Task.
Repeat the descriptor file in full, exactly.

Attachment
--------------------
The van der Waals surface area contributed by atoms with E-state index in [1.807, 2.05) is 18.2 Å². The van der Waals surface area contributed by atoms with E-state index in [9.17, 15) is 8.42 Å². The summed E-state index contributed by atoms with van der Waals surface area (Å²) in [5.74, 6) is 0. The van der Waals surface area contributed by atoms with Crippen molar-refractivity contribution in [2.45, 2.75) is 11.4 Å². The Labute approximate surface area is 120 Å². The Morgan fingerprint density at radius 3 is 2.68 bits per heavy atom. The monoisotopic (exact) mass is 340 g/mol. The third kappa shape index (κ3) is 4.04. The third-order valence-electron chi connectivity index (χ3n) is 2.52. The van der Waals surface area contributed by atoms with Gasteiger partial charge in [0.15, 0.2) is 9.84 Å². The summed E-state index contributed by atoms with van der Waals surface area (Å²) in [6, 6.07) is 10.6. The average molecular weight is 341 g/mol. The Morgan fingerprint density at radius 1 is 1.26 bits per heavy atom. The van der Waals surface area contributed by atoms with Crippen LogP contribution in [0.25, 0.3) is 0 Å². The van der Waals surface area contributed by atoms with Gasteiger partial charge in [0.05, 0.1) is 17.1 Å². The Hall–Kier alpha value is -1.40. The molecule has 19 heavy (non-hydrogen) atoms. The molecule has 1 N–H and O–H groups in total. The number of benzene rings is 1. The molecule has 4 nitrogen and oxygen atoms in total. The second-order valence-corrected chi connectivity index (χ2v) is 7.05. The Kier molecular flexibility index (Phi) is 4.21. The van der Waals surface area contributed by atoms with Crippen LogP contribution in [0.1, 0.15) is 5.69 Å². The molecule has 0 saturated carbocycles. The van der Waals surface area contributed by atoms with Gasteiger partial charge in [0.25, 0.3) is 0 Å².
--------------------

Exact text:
The van der Waals surface area contributed by atoms with E-state index in [1.807, 2.05) is 18.2 Å². The van der Waals surface area contributed by atoms with E-state index in [9.17, 15) is 8.42 Å². The summed E-state index contributed by atoms with van der Waals surface area (Å²) in [5.74, 6) is 0. The van der Waals surface area contributed by atoms with Crippen molar-refractivity contribution in [2.45, 2.75) is 11.4 Å². The Labute approximate surface area is 120 Å². The Morgan fingerprint density at radius 3 is 2.68 bits per heavy atom. The monoisotopic (exact) mass is 340 g/mol. The third kappa shape index (κ3) is 4.04. The third-order valence-electron chi connectivity index (χ3n) is 2.52. The van der Waals surface area contributed by atoms with Gasteiger partial charge in [0.15, 0.2) is 9.84 Å². The summed E-state index contributed by atoms with van der Waals surface area (Å²) in [6, 6.07) is 10.6. The average molecular weight is 341 g/mol. The Morgan fingerprint density at radius 1 is 1.26 bits per heavy atom. The van der Waals surface area contributed by atoms with Crippen LogP contribution in [0.25, 0.3) is 0 Å². The van der Waals surface area contributed by atoms with Gasteiger partial charge in [0.05, 0.1) is 17.1 Å². The Hall–Kier alpha value is -1.40. The molecule has 19 heavy (non-hydrogen) atoms. The molecule has 1 N–H and O–H groups in total. The number of benzene rings is 1. The molecule has 4 nitrogen and oxygen atoms in total. The second-order valence-corrected chi connectivity index (χ2v) is 7.05. The Kier molecular flexibility index (Phi) is 4.21. The van der Waals surface area contributed by atoms with Crippen LogP contribution in [0.1, 0.15) is 5.69 Å². The molecule has 0 saturated carbocycles. The van der Waals surface area contributed by atoms with Gasteiger partial charge in [0.25, 0.3) is 0 Å².